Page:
Between 1963 and 1977, the Aylesbury Estate, in Walworth, south-east London, was built as a mammoth residency that would house 7,500 residents at its peak. Often declared Europe’s largest housing estate, it went through significant decline during the 1980s and 1990s, perhaps compounded by Tony Blair making his first speech as Prime Minister there in 1997, doing little to improve the perception of the estate as a symbol of failed social housing in a rueful address alluding to various elements of a broken Britain.
“It’s always portrayed as a very sort of gritty and deprived area,” says Darren Emerson, an artist with local ties who has returned to the estate to create a novel VR documentary, Common Ground, blending archive film, interviews, drone photography and 360-video. “It fascinates me. I’m a south Londoner so I’ve always been aware of this estate.”
The challenge, says Emerson, was to tell a complex story using technology that was, to some extent at least, new to him and the team he worked with. Looming diggers enhanced the urgency, accelerating the disappearance of the history they have attempted to capture. “The estate is going through a regeneration,” he explains. “All of the blocks that you see are going to be knocked down, and new flats are going to be built.
“I hope people understand the sense of betrayal that people feel. A lot of people here are leaseholders – that means that they bought their flats, they’re not social housing tenants. But now they’re being forced to move and given a Compulsory Purchase Order. That means that whatever the local authority – or the housing association, in this case – offers them, they have to accept. They have to move on. What happens to those people who used to live here?”
One of the processes Emerson used was photogrammetry – a part-science, part-art approach of recording, measuring and interpreting photos and patterns of electromagnetic radiant imagery and other phenomena. Choosing small areas of the estate, such as flats and stairwells, the artists have methodically taken thousands of photos, feeding the pictures into software to build a 3D model of the space. “Like most normal documentaries, you’re able to use archive material in a very traditional way,” he adds. “You cut to it, you use it to illustrate points that people are making – but one of the challenges we had is how to do that in 360 when you’re in an immersive environment where you can’t cut to a screen of 2D material. One of the solutions we had to that was to use projection mapping on the environment itself.”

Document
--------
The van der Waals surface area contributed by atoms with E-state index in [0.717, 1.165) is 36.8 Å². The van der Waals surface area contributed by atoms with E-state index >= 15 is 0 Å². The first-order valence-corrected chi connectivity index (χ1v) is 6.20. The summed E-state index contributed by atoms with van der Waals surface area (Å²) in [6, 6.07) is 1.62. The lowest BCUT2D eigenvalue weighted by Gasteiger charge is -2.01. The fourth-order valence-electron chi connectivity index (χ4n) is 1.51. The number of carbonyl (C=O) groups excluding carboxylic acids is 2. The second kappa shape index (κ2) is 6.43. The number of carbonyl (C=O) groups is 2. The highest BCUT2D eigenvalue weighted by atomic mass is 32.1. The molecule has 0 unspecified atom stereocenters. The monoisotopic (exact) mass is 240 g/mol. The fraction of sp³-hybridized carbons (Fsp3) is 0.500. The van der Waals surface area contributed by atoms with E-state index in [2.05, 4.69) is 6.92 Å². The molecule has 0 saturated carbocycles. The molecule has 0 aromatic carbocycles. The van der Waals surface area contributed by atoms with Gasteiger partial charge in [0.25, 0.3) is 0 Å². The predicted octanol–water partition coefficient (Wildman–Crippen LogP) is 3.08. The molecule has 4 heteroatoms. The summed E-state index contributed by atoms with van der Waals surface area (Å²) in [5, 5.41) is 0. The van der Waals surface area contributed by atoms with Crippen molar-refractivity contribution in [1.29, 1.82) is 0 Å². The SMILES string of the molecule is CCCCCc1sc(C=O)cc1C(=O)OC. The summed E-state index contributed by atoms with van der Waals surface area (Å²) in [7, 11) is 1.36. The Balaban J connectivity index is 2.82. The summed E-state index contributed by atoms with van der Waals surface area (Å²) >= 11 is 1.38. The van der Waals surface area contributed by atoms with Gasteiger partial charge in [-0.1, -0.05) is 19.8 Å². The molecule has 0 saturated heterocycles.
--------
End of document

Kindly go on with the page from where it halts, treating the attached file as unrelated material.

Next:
Although the work premiered at New York’s Tribeca Film Festival and has already won an award for immersive storytelling in China, the team are also holding a private view on the estate. Its most meaningful effect might yet be in influencing decision makers and urban planners of the future. “We wanted to bring the piece back to the residents and engage with the community,” says Emerson. “We want this to get to the communities that it might really speak to.”
Two equally intriguing works accompany Common Ground at Lighthouse over the next week or so. My Mother’s Kitchen is an eight-minute audio documentary sharing the intimate memories of eight LGBTQI+ storytellers, created by Australia-based performer, writer and producer Maeve Marsden and Tea Uglow, the Creative Director for Google’s Creative Lab in Sydney.
Echo, by Georgie Pinn, is an interactive installation that aims to enhance our empathy by allowing us to see someone else use our eyes, lips and tongues through the use of a touchscreen, animation and facial tracking technology. The work won the Best Digital Experience category at this year’s Sheffield Doc/Fest.
Alternate Realties, Lighthouse, Brighton, Saturday 12 – Sunday 20 October. Admission free, 12pm-6pm. Supported by Arts Council England, the show will tour to HOME, Manchester and London’s Barbican.
Words by Ben Miller. Images courtesy the artists.